Whether you’re a senior who has rented your whole life, or you’re downsizing from a single-family home as you head into retirement, there are ways in which you can optimize your living situation for greater stability in your overall budget.
Read on for some simple financial tips for seniors or families interested in helping their loved ones live more comfortably.
1. Consider an extended lease
Does your rental community offer leases longer than the standard 12-month? If you’re not planning on relocating for some time, take advantage of the longest lease offered to keep your rent stable.
While some property management companies seem geared toward high turnover, some landlords really value a stable, reliable tenant over the quick hit of higher rates. If you’re someone who takes pride-of-ownership in your living space, you could be just the person that landlord is looking for – someone who will keep an extra eye on the property when he or she isn’t around, someone who will respect the space and take good care of it.
Be sure to ask – whether you’re signing a new lease or renewing – if a longer lease is an option.
2. Get a roommate
With rent rates on the rise, particularly in desirable urban centers, many seniors are going back to “college” and doubling up to save money, live where they want and – a bonus for many older people – enjoy some company in their living spaces.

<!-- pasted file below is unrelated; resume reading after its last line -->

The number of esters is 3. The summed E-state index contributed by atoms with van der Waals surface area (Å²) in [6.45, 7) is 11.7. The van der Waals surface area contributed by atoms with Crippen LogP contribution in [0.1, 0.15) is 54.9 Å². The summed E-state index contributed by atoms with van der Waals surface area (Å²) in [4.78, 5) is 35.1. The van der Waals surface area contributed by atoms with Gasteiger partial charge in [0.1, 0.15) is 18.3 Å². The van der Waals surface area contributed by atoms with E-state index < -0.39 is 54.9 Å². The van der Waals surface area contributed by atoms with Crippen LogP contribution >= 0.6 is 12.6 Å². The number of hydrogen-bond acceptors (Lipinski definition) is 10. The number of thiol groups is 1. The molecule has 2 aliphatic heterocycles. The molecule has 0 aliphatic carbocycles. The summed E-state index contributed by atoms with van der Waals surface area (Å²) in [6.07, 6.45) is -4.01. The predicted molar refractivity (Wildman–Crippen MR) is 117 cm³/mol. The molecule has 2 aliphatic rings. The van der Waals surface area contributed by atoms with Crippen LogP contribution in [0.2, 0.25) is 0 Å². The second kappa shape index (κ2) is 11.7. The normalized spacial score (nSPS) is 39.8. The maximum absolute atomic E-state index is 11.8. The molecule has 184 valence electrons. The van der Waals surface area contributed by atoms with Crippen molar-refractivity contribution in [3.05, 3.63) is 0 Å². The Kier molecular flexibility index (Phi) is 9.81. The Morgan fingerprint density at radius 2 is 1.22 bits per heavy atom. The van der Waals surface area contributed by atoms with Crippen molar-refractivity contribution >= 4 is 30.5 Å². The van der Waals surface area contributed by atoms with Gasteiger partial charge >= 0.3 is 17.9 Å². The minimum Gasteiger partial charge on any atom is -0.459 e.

If you’re a senior who really likes to enjoy life in a culturally interesting area, you’ll have a lot more money for the fun stuff like theater tickets or greens fees when you’re sharing expenses with a friend.
3. Ditch the car
Can you move to an area that will limit or eradicate your need for a car? Is there a community that would allow to you walk to the park? For groceries and other necessary supplies? To the library? The gym? Your doctor’s office? Can you move to a community that offers free shuttle service to any of these places (many that specialize in senior residents offer these services)?
According to NerdWallet, the average cost of a car driven 15,000 miles per year was more than $8,400 in 2017. Your car might be paid off, but it’s still not free. Do the math and figure out if eliminating the expense of car payments, gas, maintenance and even parking might work out in your favor if you find the right community for your needs.
Who wants to spend time cleaning (or paying someone else to clean) space you’re really not using or taking care of a lawn that never sees foot traffic? Moving from a single-family home – or even a larger townhome or apartment – can be tremendously liberating!
Have you ever looked around your home and thought you’d love to have a sleeker look? Get rid of some of the ancient furniture and knick-knacks collected over decades. Downsizing will force that change – and allow you to garage sale, eBay and Craigslist away the old, leaving you a wad of cash for a few new key pieces to make your smaller, cheaper space fresh and beautiful. Or you can just tuck it away for a rainy day.